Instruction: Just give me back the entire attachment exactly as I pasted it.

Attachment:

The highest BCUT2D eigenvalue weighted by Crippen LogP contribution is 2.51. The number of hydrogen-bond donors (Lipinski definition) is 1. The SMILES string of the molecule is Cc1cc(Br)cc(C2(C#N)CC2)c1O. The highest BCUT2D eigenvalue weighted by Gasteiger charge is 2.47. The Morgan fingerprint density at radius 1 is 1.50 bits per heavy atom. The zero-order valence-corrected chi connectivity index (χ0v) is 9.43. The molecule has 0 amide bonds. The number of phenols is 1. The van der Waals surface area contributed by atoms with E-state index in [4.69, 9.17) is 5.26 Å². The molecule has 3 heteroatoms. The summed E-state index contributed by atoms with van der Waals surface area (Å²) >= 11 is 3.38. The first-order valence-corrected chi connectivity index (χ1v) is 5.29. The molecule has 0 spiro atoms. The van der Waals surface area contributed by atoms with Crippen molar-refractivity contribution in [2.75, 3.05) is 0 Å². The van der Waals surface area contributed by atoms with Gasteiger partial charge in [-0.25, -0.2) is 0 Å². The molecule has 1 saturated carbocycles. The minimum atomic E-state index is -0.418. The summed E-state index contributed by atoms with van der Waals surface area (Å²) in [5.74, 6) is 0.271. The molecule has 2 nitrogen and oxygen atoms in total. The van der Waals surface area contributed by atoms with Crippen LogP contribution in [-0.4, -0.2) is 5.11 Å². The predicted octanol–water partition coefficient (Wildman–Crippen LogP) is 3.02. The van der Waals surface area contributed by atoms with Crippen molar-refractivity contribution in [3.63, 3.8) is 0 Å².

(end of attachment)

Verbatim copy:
The highest BCUT2D eigenvalue weighted by Crippen LogP contribution is 2.51. The number of hydrogen-bond donors (Lipinski definition) is 1. The SMILES string of the molecule is Cc1cc(Br)cc(C2(C#N)CC2)c1O. The highest BCUT2D eigenvalue weighted by Gasteiger charge is 2.47. The Morgan fingerprint density at radius 1 is 1.50 bits per heavy atom. The zero-order valence-corrected chi connectivity index (χ0v) is 9.43. The molecule has 0 amide bonds. The number of phenols is 1. The van der Waals surface area contributed by atoms with E-state index in [4.69, 9.17) is 5.26 Å². The molecule has 3 heteroatoms. The summed E-state index contributed by atoms with van der Waals surface area (Å²) >= 11 is 3.38. The first-order valence-corrected chi connectivity index (χ1v) is 5.29. The molecule has 0 spiro atoms. The van der Waals surface area contributed by atoms with Crippen molar-refractivity contribution in [2.75, 3.05) is 0 Å². The van der Waals surface area contributed by atoms with Gasteiger partial charge in [-0.25, -0.2) is 0 Å². The molecule has 1 saturated carbocycles. The minimum atomic E-state index is -0.418. The summed E-state index contributed by atoms with van der Waals surface area (Å²) in [5.74, 6) is 0.271. The molecule has 2 nitrogen and oxygen atoms in total. The van der Waals surface area contributed by atoms with Crippen LogP contribution in [-0.4, -0.2) is 5.11 Å². The predicted octanol–water partition coefficient (Wildman–Crippen LogP) is 3.02. The van der Waals surface area contributed by atoms with Crippen molar-refractivity contribution in [3.63, 3.8) is 0 Å².